AMCHP RESPONDS TO CDC REPORT ON INCREASED PREVALENCE OF AUTISM IN CHILDREN
The Association of Maternal & Child Health Association (AMCHP) commended the Centers for Disease Control and Prevention (CDC) and the Health Resources and Services Administration (HRSA) for continuing to improve the information available on children with autism spectrum disorder (ASD).
“The data released today by CDC help provide further insight into the prevalence and identification of autism spectrum disorder,” said AMCHP CEO Lori Freeman. “Together, we recognize the need for more information and understanding of why some children are identified with autism before others, as well as the importance of early screening and diagnosis for ASD and other developmental disabilities.”
According to the new report from the CDC National Center on Birth Defects and Developmental Disabilities Autism and Developmental Disabilities Monitoring Network, the prevalence of ASD in children is one in 68, or 14.7 per 1,000 eight year olds. This represents an approximate 30 percent increase between 2008 and 2010. While the cause of the increase is unknown, it is likely that better awareness, screening and diagnosis efforts play a significant role.
“Early identification and diagnosis is one of the most powerful tools we currently have to make a difference in the lives of children with autism,” Freeman continued. “State Title V maternal and child health and children and youth with special health care needs programs – through implementation of the HRSA Combating Autism Act Initiative and CDC Learn the Signs. Act Early. campaign – have played key roles in leading efforts to build comprehensive systems of care for children to ensure early identification, diagnosis, and connection to needed services and family supports.” Wyoming has a Learn the Signs. Act Early. initative. For more information on the Wyoming program, visit the Wyoming Act Early website.
The report, Prevalence of Autism Spectrum Disorder among Children Aged 8 Years – Autism and Developmental Disabilities Monitoring Network, 11 Sites, United States, 2010, is available at cdc.gov/mmwr/preview/mmwrhtml/ss6302a1.htm. Similar to prior trends, the 2010 data showed boys were more likely than girls to be identified with ASD and white children were more likely to be identified than black or Hispanic children. The report indicates most children identified with ASD were not diagnosed until after age four, even though children can be diagnosed as early as age two.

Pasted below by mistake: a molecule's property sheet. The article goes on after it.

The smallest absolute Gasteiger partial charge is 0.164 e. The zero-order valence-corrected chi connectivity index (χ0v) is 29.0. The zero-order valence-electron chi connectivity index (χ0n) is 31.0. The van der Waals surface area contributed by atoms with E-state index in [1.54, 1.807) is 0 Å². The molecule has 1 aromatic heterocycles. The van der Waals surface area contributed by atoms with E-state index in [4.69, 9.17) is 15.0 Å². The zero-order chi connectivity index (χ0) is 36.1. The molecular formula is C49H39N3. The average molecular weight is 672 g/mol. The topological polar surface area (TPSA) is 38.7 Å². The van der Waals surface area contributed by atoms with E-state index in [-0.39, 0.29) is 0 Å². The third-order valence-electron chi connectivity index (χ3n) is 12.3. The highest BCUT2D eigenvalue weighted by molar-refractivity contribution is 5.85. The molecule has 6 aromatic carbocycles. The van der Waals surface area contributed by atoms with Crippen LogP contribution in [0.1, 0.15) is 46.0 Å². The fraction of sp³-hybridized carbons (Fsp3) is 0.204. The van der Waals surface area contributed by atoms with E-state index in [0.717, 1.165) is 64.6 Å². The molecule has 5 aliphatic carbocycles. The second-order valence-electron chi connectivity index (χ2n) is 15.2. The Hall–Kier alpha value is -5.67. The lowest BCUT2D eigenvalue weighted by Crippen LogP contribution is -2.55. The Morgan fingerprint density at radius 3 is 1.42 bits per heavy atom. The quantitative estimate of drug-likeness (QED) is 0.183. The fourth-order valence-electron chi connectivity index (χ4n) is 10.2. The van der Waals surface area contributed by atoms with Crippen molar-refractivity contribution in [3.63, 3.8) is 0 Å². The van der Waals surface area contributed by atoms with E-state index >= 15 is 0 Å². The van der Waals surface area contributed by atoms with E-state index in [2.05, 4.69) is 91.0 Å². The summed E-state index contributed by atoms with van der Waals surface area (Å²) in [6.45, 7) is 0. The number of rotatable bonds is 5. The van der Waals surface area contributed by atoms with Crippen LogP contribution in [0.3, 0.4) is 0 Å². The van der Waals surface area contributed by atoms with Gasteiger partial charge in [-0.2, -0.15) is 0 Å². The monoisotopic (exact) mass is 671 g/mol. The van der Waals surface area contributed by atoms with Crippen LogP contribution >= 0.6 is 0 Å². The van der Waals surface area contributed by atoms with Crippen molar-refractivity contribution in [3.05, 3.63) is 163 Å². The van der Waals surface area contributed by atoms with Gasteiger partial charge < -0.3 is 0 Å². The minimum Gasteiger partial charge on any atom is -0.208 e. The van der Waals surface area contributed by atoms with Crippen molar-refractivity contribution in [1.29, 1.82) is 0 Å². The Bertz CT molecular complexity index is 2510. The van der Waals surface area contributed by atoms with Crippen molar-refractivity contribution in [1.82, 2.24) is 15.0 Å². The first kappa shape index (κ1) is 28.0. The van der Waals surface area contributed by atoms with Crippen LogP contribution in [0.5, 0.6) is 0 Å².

“These data are an important call to action. In addition to providing leadership on comprehensive system efforts, Title V programs also often provide infrastructure to monitor and analyze autism prevalence in their states and communities. It’s critical we continue efforts to develop a better understanding of the disorder, address disparities and partner with families to ensure effective screening, interventions and systems of care,” Freeman said.
The release of this report coincides with the launch of the Birth to Five: Watch Me Thrive! Initiative, which is a coordinated federal effort to encourage developmental and behavioral screening and support for children, families, and the providers who care for them. For more information, visit hhs.gov/WatchMeThrive.
AMCHP supports reauthorization of the Combating Autism Act as well as increased appropriations for the Title V Maternal and Child Health Services Block Grant to provide states and communities the tools and resources to address autism and other leading MCH issues.
For more information about AMCHP work to support systems of care for children and youth with autism spectrum disorder through its State Public Health Autism Resource Center (SPHARC) and work with the CDC Learn the Signs. Act Early. campaign, please visit www.amchp.org/SPHARC